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Search Results: 1 - 10 of 39302 matches for " Hans-Peter Duerr "
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The influenza pandemic preparedness planning tool InfluSim
Martin Eichner, Markus Schwehm, Hans-Peter Duerr, Stefan O Brockmann
BMC Infectious Diseases , 2007, DOI: 10.1186/1471-2334-7-17
Abstract: InfluSim is a deterministic compartment model based on a system of over 1,000 differential equations which extend the classic SEIR model by clinical and demographic parameters relevant for pandemic preparedness planning. It allows for producing time courses and cumulative numbers of influenza cases, outpatient visits, applied antiviral treatment doses, hospitalizations, deaths and work days lost due to sickness, all of which may be associated with economic aspects. The software is programmed in Java, operates platform independent and can be executed on regular desktop computers.InfluSim is an online available software http://www.influsim.info webcite which efficiently assists public health planners in designing optimal interventions against pandemic influenza. It can reproduce the infection dynamics of pandemic influenza like complex computer simulations while offering at the same time reproducibility, higher computational performance and better operability.Preparedness against pandemic influenza has become a high priority public health issue and many countries that have pandemic preparedness plans [1]. For the design of such plans, mathematical models and computer simulations play an essential role because they allow to predict and compare the effects of different intervention strategies [2]. The outstanding significance of the tools for purposes of intervention optimization is limited by the fact that they cannot maximize realism, generality and precision at the same time [3]. Public health planners, on the other hand, wish to have an optimal combination of these properties, because they need to formulate intervention strategies which can be generalized into recommendations, but are sufficiently realistic and precise to satisfy public health requirements.Published influenza models which came into application, are represented by two extremes: generalized but over-simplified models without dynamic structure which are publicly available (e.g. [4]), and complex comput
Treatment of Visceral Leishmaniasis: Model-Based Analyses on the Spread of Antimony-Resistant L. donovani in Bihar, India
Anette Stauch ,Hans-Peter Duerr,Jean-Claude Dujardin,Manu Vanaerschot,Shyam Sundar,Martin Eichner
PLOS Neglected Tropical Diseases , 2012, DOI: 10.1371/journal.pntd.0001973
Abstract: Background Pentavalent antimonials have been the mainstay of antileishmanial therapy for decades, but increasing failure rates under antimonial treatment have challenged further use of these drugs in the Indian subcontinent. Experimental evidence has suggested that parasites which are resistant against antimonials have superior survival skills than sensitive ones even in the absence of antimonial treatment. Methods and Findings We use simulation studies based on a mathematical L. donovani transmission model to identify parameters which can explain why treatment failure rates under antimonial treatment increased up to 65% in Bihar between 1980 and 1997. Model analyses suggest that resistance to treatment alone cannot explain the observed treatment failure rates. We explore two hypotheses referring to an increased fitness of antimony-resistant parasites: the additional fitness is (i) disease-related, by causing more clinical cases (higher pathogenicity) or more severe disease (higher virulence), or (ii) is transmission-related, by increasing the transmissibility from sand flies to humans or vice versa. Conclusions Both hypotheses can potentially explain the Bihar observations. However, increased transmissibility as an explanation appears more plausible because it can occur in the background of asymptomatically transmitted infection whereas disease-related factors would most probably be observable. Irrespective of the cause of fitness, parasites with a higher fitness will finally replace sensitive parasites, even if antimonials are replaced by another drug.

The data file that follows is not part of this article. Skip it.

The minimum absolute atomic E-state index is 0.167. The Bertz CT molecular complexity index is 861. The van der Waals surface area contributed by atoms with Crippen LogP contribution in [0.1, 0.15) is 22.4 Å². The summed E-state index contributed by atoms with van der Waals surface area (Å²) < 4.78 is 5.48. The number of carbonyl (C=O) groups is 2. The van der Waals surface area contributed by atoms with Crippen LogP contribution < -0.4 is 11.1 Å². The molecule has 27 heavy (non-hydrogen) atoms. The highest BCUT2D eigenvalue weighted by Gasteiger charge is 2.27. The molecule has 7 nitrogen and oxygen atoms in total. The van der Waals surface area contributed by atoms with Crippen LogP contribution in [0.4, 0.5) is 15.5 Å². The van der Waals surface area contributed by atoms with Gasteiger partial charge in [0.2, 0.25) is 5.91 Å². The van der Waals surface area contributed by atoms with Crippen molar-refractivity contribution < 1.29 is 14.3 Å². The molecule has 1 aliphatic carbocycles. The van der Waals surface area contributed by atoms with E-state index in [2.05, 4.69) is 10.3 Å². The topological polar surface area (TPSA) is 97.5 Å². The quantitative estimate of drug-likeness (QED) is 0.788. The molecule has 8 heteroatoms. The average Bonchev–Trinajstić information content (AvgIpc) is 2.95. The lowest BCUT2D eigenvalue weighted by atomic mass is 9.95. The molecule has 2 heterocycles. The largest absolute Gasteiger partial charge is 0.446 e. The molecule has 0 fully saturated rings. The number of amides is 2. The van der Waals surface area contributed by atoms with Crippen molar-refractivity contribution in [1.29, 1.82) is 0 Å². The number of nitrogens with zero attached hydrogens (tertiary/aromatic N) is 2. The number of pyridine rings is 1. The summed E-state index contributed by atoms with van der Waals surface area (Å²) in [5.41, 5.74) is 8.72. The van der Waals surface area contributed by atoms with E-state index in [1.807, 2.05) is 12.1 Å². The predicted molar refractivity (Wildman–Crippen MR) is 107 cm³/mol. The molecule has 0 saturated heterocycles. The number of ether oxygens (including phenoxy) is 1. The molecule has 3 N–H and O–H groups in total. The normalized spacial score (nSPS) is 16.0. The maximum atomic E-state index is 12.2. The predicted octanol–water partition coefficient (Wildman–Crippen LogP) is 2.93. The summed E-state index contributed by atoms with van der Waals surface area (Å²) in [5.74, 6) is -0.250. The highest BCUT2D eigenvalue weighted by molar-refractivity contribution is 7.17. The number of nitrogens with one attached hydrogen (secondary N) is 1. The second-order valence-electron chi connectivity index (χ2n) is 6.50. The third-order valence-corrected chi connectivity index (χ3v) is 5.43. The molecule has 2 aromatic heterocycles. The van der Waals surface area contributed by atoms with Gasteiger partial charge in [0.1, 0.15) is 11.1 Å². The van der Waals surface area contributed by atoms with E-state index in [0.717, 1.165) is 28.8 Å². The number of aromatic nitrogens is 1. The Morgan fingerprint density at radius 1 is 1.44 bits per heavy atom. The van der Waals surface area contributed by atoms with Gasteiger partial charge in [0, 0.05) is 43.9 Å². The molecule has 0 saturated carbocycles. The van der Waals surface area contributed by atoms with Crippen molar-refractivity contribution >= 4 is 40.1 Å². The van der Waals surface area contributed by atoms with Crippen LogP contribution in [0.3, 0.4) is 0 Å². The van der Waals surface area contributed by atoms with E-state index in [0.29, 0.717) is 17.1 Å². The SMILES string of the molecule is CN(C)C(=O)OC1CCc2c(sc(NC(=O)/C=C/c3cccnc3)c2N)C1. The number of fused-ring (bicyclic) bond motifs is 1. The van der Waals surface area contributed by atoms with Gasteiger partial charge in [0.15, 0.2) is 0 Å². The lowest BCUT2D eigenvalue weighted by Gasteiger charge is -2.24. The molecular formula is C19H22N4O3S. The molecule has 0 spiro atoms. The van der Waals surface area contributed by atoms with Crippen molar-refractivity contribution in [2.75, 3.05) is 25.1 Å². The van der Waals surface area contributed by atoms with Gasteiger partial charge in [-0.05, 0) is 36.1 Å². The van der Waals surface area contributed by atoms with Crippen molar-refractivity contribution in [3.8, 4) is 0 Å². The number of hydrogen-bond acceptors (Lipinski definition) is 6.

Antiviral prophylaxis during pandemic influenza may increase drug resistance
Martin Eichner, Markus Schwehm, Hans-Peter Duerr, Mark Witschi, Daniel Koch, Stefan O Brockmann, Beatriz Vidondo
BMC Infectious Diseases , 2009, DOI: 10.1186/1471-2334-9-4
Abstract: Using the freely available program InfluSim, the authors examine to what extent NI-treatment and prophylaxis promote the occurrence and transmission of a NI resistant strain.Under a basic reproduction number of R0 = 2.5, a NI resistant strain can only spread if its transmissibility (fitness) is at least 40% of the fitness of the drug-sensitive strain. Although NI drug resistance may emerge in treated patients in such a late state of their disease that passing on the newly developed resistant viruses is unlikely, resistant strains quickly become highly prevalent in the population if their fitness is high. Antiviral prophylaxis further increases the pressure on the drug-sensitive strain and favors the spread of resistant infections. The authors show scenarios where pre-exposure antiviral prophylaxis even increases the number of influenza cases and deaths.If the fitness of a NI resistant pandemic strain is high, any use of prophylaxis may increase the number of hospitalizations and deaths in the population. The use of neuraminidase inhibitors should be restricted to the treatment of cases whereas prophylaxis should be reduced to an absolute minimum in that case.Neglecting the possible emergence of NI resistance, modeling studies have suggested that an influenza pandemic may be contained if treatment and prophylaxis are introduced immediately [1-3]. Switzerland has stockpiled sufficient NI to treat 25% of the population and considers using some of the stockpile for prophylaxis in health care workers and essential services (fire brigade, police, etc). As influenza viruses mutate constantly, widespread use of antivirals in the case of a pandemic could cause selection pressure which could lead to the emergence and spread of NI resistant strains. De novo emergence of a resistant strain does not necessarily cause negative outcomes; it is the transmission fitness of the resistant strain which plays a major role [4-7]. Simulation studies on HIV [8] and HSV-2 [9] have also show
Modeling the effects of drug resistant influenza virus in a pandemic